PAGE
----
Two Diagrams were built:

Built

Type

Diagram

LNER Code (1938)

------

------------

-----------

-------------------------

1906-7

BCL(2,3)

4H6

5151

1908

BCL(2,3)

4H7

5152

Only two each were built in 1907-8, total=4.

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At this point, what was quite simple carriage design and description has been turned into a confusing mess by modern hands. When built, the term "van" was used to indicate a vehicle with a "brake compartment", and all 7 GCR Diagrams for this type - from 4H2 to 4H8 - had one and all were labelled:

O Lavatory Van Composite

as, for example, shown above. Unfortunately, in his book about pre-BR Coaching Stock, Hugh Longworth has misdescribed 5 of the 7 Diagrams. Four are shown as:

Luggage Van Composite

- which is false because the term "luggage" had a specific meaning for a small compartment for passengers and none of these Diagrams had one. And one of the Diagrams as:

Barnum
Lavatory Van Composite Corridor

- which is doubly false: it was neither a Barnum nor a corridor coach, a much-repeated error. Railway jargon was not daft and it helps not to make things up and confuse people. The LNER would adopt "brake" unambiguously, and "locker" for a non-guard compartment. The concept had gone out of vogue but was useful on the ECML where space and weight could be saved in Scotch portions.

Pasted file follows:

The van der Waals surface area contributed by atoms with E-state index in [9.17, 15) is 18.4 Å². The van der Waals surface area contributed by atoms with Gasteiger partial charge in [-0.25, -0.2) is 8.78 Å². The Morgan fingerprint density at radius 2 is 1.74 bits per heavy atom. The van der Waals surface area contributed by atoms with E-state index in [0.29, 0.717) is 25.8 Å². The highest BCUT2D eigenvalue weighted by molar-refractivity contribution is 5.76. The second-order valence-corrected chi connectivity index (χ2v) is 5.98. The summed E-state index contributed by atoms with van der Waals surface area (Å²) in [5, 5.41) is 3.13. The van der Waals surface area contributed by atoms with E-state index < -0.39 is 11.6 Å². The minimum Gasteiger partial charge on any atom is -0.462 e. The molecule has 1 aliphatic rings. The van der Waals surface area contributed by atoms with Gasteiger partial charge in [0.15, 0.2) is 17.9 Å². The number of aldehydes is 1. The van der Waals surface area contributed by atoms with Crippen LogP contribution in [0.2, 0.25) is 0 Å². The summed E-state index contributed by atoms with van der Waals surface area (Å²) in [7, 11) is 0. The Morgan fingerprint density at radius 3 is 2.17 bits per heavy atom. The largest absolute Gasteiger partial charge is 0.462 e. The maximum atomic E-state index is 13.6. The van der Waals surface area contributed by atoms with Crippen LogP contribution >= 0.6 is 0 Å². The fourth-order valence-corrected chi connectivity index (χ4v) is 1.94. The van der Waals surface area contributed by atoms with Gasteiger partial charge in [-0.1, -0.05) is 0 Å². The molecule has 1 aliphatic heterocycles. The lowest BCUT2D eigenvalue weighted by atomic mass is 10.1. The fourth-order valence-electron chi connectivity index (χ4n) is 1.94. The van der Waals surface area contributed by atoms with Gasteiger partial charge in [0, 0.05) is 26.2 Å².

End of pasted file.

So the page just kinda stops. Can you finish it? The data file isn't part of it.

The London Suburban BCLs had four lavatories, with the 1st Class ones slightly better laid out, and a short corridor at the longer 3rd Class end (so, not quite semi-corridor carriage), which enabled every passenger to reach a lavatory. They differed in layout because, ahead of the guard's end, the interior was reversed, and the first Diagram was originally dual-braked - an interesting decision. Unusually, they were fitted with 10ft bogies, quite a luxury for a secondary 50' carriage.

Longest lived was 4H6 as shown above, having come from Gorton in 1906 (No 221, later 5221) and Brush in 1907 (No 1594, later 51594). In 1940 the former was converted to 8ft bogies. Author's collection.